Mobile VOIP Use, Backed by Carriers, Enterprise, to Soar by 2015
The successful transition of voice over IP technology from fixed-line phones to the mobile world is expected to encourage spending in the mobile VOIP space to rise to $6 billion by 2015, according to a report from In-Stat. The growth, added the firm, will create "significant opportunity" for equipment suppliers.
While Google and Skype have helped to usher consumers toward the technology, enterprise users have been slower to get on board. However, the analysis firm now expects business mobile VOIP users to increase by tenfold over the next five years.
"Mobile VOIP has only recently begun being implemented in the business environment," In-Stat Market analyst Amy Cravens said in a Jan. 12 statement. "One of the key benefits of mobile VOIP for enterprises is extending desk phone functionality to mobile devices."
In the future, mobile VOIP solutions will enable enterprise users' mobile phones to act as extensions of their desk phones, though with the addition of e-mail and instant messaging for a more "unified communications experience," according to In-Stat.
The report adds that mobile VOIP for the enterprise is based on IP PBX and hosted PBX solutions, and that growth in IP PBX mobile VOIP use will mainly be driven by large and medium-size enterprises.
Mobile operators, fearing for their bottom lines, have often acted as barriers to adoption. Juniper Research analysts, in a July 1, 2010, report, forecasted that mobile VOIP over WIFi will cost operators $5 billion globally in 2015. Nonetheless, the report states that these same carriers, figuring out how to work with instead of buck the trend, will become significant drivers in the technology's growth.
The majority of high-end smartphones now launching feature second, front-facing cameras for video calling-or, more formally, video conferencing-and Skype has said it will make Skype-to-Skype video calling available on a number of 4G smartphones on Verizon Wireless' new 4G LTE (long-term evolution) network by mid year.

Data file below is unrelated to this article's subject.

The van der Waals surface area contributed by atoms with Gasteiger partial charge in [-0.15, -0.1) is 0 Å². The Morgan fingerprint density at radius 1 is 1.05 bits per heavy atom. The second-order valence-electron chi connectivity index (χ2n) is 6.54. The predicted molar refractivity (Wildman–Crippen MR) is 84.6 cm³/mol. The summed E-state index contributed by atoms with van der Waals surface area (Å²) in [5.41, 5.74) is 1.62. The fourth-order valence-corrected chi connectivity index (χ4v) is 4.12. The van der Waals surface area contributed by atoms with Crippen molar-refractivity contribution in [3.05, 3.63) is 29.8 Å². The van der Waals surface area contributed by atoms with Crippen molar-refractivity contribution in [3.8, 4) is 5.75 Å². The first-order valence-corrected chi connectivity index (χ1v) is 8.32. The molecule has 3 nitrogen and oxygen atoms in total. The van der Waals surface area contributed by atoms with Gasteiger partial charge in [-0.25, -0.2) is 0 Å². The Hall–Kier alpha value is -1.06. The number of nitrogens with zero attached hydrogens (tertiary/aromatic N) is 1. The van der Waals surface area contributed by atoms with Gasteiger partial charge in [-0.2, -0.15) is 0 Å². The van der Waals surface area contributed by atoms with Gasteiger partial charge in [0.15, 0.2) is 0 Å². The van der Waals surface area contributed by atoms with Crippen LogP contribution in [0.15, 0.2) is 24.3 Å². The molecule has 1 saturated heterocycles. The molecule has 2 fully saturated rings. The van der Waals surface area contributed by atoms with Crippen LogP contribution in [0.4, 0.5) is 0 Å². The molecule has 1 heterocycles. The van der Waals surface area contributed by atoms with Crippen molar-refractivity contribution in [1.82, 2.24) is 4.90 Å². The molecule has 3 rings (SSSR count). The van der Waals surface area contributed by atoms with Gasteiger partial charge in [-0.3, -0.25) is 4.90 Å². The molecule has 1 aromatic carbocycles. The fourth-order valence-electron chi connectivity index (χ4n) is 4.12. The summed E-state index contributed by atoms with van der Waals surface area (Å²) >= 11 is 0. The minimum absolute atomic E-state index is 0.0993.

Despite its nearly 600 million users, Skype, of late, has been working to beat back Google's advances in the space, and marketing its free and low-cost calling service to businesses. Making itself more attractive still, on Jan. 6, Skype announced that it plans to acquire Qik, a start-up that offers mobile video software and services. (Though neither company disclosed the terms of the deal, online reports put the figure at $100 million.)
Qik currently has 5 million users, and its software can be used on more than 200 phones, including the Apple iPhone and Research In Motion's BlackBerry handsets. For example, reportedly leaked promotional materials for the Samsung Vibrant 4G Galaxy S phone, said to be headed for T-Mobile, state that the smartphone features video chatting via Qik software.
Research company Frost & Sullivan, in a May 2010 report, anticipated that mobile VOIP revenue will reach approximately $30 billion by 2015, up from $605.8 million in 2008 (in North America, Europe, Asia Pacific and Latin America). It added that use of the technology has been fueled by the success of Apple's iPhone and App Store-which have of course encouraged an entire ecosystem of similar offerings.
In its July report, Juniper Research estimated that over the next five years, the number of mobile VOIP minutes used is likely to double each year, rising from 15 billion in 2010 to 470.6 billion by 2015.